Beauty goes way deeper and you should always look beyond. Having said that beauty is also in the eye of the beholder and how one person sees you will not be the same as the next. Deep down I feel no one (if they are honest) is happy with how they look, be it looks, size or whatever but we are who we are.

    As you say you have a sister who is at the opposite of the spectrum so even within family there’s no set rule. Enjoy yourself, be careful, which I know you are and sod what others may think.

    The important thing I took from this very interesting post is : Fat acceptance shouldn’t be a thing. Self acceptance should, and it comes with responsibilities.

    Never a truer word spoken

    • Thanks Paul. 🙂 I could write a whole other blog post in response to this lol. In short, body shaming is never okay, but the ‘fat acceptance’ movement makes it look like every skinny person never has any issues and can’t relate to how they struggle. My sister is put down by this movement in every way imaginable and nobody believes me when I say she knows better than some fat people what it’s like. We’re not that different in this aspect. In an effort to reduce body shaming, fat acceptance shames those who are not fat by using words like ‘privilege’ and pretending to be healthy when they’re not, an oxymoron at its finest.

      It doesn’t matter what you look like – just be honest. I can respect honesty from everyone, big, thin, tall and short, but lies? Don’t respect that one bit. Honesty equals self acceptance, and that’s all we really need to combat the shaming we face. All of us.

      • Very true Sanne and I have some way to go. At the moment I don’t accept how I look…at all

        I never, ever judge anyone until I get to know them but when I look at me, I don’t like what I see. I have always been so self critical and it goes back to my school days but I never let it get me down, it’s just there niggling away. I just want to feel better myself. Maybe accepting the way I am, the way I look is the way to do it and for me it’s a hard thing to do which is why I really liked your post.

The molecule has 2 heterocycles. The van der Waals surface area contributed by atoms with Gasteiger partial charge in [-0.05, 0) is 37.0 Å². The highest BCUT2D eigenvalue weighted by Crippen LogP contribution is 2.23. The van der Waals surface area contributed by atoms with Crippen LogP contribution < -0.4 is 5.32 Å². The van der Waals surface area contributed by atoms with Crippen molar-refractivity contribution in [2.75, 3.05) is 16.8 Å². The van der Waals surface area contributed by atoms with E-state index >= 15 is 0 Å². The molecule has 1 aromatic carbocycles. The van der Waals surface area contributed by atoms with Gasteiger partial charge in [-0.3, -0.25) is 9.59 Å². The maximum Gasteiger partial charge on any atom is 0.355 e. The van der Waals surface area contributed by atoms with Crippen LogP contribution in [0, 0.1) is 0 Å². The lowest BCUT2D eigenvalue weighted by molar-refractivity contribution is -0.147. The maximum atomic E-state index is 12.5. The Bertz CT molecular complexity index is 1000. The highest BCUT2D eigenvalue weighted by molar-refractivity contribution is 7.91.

Some may see this as a double negative and maybe it is but all through my life I have always put others before myself, personally and financially – Its just how I am 😉

        Now it’s my time which is why I am trying to get everything back on track. Once I feel healthier, stronger, fitter and start to like me then maybe, just maybe I’ll be venturing down the path I want to tread.

        • I can relate, it took me quite some time to have more days where I go “You look pretty today’ than I have “Ugh I’m such a greasy blob of yuck”. I just ended up disconnecting how I look from what value I bring to other people’s lives. My appearance doesn’t define how good of a friend I am, how good of a sibling I am, how good of a daughter I am, how well I can do my job, how well I can contribute to charity etc. None of that is directly affected by whether I’m a size 10 or a size 22.

          My size does tell me that I had a period in my life where I let things go to hell and neglected myself. My size does tell me that I have to watch out for health consequences. But my size is also the one thing about my body that I can influence and affect positively if I put my mind to it. I see my weight the same way I see my bodyhair – I can always shave it off, but I can’t shave off a rotten personality!

          Who I am as an individual, with all my skills and compassion, is not relevant to how I look. It doesn’t make me less friendly or less desirable. I do get less friendly and less desirable when I put myself down over a temporary state of being, call myself names, blame myself and let guilt take over. Confidence is what makes us shine at any shape and size. A bright, wonderful smile is all we really need to be really sexy and approachable. I have met many people of all sizes, and all of them can be butt ugly if they’re beating themselves up and don’t value themselves worthwhile.